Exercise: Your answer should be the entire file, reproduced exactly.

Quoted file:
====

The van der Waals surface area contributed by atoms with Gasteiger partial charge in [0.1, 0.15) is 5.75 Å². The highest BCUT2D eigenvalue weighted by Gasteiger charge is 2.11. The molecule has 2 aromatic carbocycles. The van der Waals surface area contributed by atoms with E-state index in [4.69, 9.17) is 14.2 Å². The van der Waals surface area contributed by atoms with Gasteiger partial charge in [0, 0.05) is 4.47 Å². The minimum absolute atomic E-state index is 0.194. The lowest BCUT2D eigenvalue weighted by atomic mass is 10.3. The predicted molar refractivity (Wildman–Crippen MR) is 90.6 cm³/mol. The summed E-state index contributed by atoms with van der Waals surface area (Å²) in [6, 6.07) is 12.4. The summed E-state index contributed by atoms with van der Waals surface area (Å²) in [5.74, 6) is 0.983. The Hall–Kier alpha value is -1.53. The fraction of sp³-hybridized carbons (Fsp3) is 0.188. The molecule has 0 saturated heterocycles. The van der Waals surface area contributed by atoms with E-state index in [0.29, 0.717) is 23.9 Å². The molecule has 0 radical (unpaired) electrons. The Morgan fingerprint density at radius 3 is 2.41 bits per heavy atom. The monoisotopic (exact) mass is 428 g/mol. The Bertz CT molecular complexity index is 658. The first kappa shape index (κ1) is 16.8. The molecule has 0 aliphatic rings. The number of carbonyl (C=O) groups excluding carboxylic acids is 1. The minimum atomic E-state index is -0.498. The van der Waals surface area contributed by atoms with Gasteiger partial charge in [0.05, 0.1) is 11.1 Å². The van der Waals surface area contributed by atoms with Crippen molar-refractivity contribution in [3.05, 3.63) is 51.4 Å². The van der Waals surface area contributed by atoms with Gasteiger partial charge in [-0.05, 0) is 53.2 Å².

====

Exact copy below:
The van der Waals surface area contributed by atoms with Gasteiger partial charge in [0.1, 0.15) is 5.75 Å². The highest BCUT2D eigenvalue weighted by Gasteiger charge is 2.11. The molecule has 2 aromatic carbocycles. The van der Waals surface area contributed by atoms with E-state index in [4.69, 9.17) is 14.2 Å². The van der Waals surface area contributed by atoms with Gasteiger partial charge in [0, 0.05) is 4.47 Å². The minimum absolute atomic E-state index is 0.194. The lowest BCUT2D eigenvalue weighted by atomic mass is 10.3. The predicted molar refractivity (Wildman–Crippen MR) is 90.6 cm³/mol. The summed E-state index contributed by atoms with van der Waals surface area (Å²) in [6, 6.07) is 12.4. The summed E-state index contributed by atoms with van der Waals surface area (Å²) in [5.74, 6) is 0.983. The Hall–Kier alpha value is -1.53. The fraction of sp³-hybridized carbons (Fsp3) is 0.188. The molecule has 0 saturated heterocycles. The van der Waals surface area contributed by atoms with E-state index in [0.29, 0.717) is 23.9 Å². The molecule has 0 radical (unpaired) electrons. The Morgan fingerprint density at radius 3 is 2.41 bits per heavy atom. The monoisotopic (exact) mass is 428 g/mol. The Bertz CT molecular complexity index is 658. The first kappa shape index (κ1) is 16.8. The molecule has 0 aliphatic rings. The number of carbonyl (C=O) groups excluding carboxylic acids is 1. The minimum atomic E-state index is -0.498. The van der Waals surface area contributed by atoms with Gasteiger partial charge in [0.05, 0.1) is 11.1 Å². The van der Waals surface area contributed by atoms with Crippen molar-refractivity contribution in [3.05, 3.63) is 51.4 Å². The van der Waals surface area contributed by atoms with Gasteiger partial charge in [-0.05, 0) is 53.2 Å².